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5.10 Annotation Order

WFDB applications may generally assume (and most of them do assume) that all annotations in any given annotation file are in canonical order. Successful use of iannsettime requires that this assumption be correct. The earliest versions of the WFDB library (before version 6.1) defined canonical order as time order. Versions 6.1 through 10.4.11 define canonical order as time and chan order, and versions 10.4.12 and later also use num for ordering (thus annotations are arranged first in time order, and any simultaneous annotations are arranged according to the value of their num fields, from smallest to largest, and those with identical num fields are similarly arranged in chan order).

The combination of the time, num, and chan fields of an annotation defines a unique location in a virtual array of annotations which an annotation file represents. No two annotations may occupy the same location in this virtual array. This restriction was enforced by versions of the WFDB library earlier than version 9.7. In these versions of the WFDB library, putann required that annotations be written in canonical order, and refused to write any out-of-order annotations supplied to it.

Current versions of the WFDB library do not impose this requirement. In version 9.7 and later versions, putann accepts and records out-of-order annotations and multiple annotations that occupy the same location. If any such annotations have been written, the completed annotation file is rewritten in canonical order by wfdbquit or oannclose. This is accomplished by running ‘sortann’ (see the WFDB Applications Guide) as a separate process using the ANSI C system function. If this function is not available, or if ‘sortann’ cannot be run, wfdbquit (or oannclose) emits a warning message describing how to post-process the annotations to put them into canonical order.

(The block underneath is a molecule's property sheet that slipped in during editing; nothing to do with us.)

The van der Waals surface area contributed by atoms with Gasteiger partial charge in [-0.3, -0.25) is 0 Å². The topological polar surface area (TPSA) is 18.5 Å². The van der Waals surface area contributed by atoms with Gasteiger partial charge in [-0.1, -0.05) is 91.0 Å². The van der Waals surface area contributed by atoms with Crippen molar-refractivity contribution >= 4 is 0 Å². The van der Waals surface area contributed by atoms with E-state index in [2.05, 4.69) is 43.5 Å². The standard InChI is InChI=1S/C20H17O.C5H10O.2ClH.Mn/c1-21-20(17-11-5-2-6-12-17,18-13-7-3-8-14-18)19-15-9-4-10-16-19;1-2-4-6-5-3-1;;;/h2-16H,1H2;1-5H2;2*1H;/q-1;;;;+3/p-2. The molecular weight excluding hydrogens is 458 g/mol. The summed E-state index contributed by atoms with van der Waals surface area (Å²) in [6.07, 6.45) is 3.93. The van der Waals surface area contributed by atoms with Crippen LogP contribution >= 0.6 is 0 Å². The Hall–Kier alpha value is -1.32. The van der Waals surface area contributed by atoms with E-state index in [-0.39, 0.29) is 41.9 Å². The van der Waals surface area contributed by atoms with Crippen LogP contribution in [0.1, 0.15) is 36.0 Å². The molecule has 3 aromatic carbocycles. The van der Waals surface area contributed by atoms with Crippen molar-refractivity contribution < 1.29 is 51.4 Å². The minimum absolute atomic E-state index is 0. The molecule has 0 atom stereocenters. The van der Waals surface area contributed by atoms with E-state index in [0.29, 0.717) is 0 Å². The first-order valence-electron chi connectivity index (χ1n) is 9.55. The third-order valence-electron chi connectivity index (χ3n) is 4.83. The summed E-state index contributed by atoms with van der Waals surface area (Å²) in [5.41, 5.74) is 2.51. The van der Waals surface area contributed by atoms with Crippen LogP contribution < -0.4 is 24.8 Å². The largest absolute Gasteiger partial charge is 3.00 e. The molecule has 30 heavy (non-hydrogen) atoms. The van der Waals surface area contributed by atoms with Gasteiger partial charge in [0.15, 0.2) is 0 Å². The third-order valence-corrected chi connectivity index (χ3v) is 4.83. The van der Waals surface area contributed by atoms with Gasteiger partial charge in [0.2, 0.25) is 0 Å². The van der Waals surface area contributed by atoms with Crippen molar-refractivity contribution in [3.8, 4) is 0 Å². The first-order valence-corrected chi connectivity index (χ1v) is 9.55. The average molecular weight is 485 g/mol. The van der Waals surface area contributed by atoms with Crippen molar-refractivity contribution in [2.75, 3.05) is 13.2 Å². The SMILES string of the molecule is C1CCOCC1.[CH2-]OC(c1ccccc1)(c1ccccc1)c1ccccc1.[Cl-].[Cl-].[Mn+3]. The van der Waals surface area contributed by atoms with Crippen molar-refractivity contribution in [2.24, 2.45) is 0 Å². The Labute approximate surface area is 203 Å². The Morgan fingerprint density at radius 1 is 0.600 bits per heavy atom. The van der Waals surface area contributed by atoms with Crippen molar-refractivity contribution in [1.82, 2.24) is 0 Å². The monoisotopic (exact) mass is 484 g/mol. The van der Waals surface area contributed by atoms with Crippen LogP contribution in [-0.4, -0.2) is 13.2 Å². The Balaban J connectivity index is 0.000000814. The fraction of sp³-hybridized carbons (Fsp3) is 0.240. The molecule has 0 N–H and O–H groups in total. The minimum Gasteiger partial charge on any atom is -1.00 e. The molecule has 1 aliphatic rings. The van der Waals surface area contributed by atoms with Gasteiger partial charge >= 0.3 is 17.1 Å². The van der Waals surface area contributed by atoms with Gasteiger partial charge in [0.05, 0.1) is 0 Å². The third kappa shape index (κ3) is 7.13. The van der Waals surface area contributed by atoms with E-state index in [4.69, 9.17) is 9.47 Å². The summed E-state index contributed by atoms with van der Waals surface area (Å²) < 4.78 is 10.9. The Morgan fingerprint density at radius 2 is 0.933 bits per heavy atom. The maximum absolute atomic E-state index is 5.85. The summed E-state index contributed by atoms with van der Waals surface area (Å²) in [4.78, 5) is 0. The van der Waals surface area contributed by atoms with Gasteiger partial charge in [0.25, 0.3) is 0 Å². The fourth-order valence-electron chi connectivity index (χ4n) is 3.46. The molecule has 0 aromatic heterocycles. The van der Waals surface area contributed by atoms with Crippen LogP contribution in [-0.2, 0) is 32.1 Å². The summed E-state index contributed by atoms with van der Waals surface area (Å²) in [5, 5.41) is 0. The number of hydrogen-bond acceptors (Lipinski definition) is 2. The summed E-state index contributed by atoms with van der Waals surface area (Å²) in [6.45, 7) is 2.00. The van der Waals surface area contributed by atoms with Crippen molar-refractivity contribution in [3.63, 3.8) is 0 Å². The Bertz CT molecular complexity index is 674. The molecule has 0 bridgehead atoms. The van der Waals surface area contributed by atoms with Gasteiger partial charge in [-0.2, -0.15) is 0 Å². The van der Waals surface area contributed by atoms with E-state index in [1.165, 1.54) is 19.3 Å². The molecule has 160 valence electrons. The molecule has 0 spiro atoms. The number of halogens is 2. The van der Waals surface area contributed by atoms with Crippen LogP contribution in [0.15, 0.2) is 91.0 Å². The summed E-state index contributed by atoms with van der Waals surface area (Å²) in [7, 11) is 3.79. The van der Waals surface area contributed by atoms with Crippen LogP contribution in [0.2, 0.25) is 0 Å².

Although it is possible using current versions of the WFDB library to write two or more annotations to the same location, only the last annotation written to any given location is retained in the canonically-ordered annotation file. Thus that an application that generates an annotation file can change the anntyp, subtyp, or aux fields of a previously-written annotation simply by writing another annotation to the same location (i.e, with the same time, num, and chan fields). As a special case, an application may delete a previously-written annotation by writing a NOTQRS annotation to the same location. To move an annotation to a different location (i.e., to change its time, num, or chan fields), it is necessary to delete it from the original location, and then to insert it at the desired location, using two separate invocations of putann.

In unusual circumstances, an unsorted annotation file may be useful (for example, as an aid for debugging the application that produced it; ‘rdann’ can be used to list all of the annotations in such a file, in the order in which they were written). In some environments, the use of the ANSI C system function may be a security problem, and you may wish to avoid automatic sorting of annotations for this reason. Set the environment variable WFDBANNSORT to 0 at run time, or define the symbol DEFWFDBANNSORT as 0 when compiling the WFDB library, if you wish to suppress automatic annotation sorting by wfdbquit and oannclose.


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George B. Moody (george@mit.edu)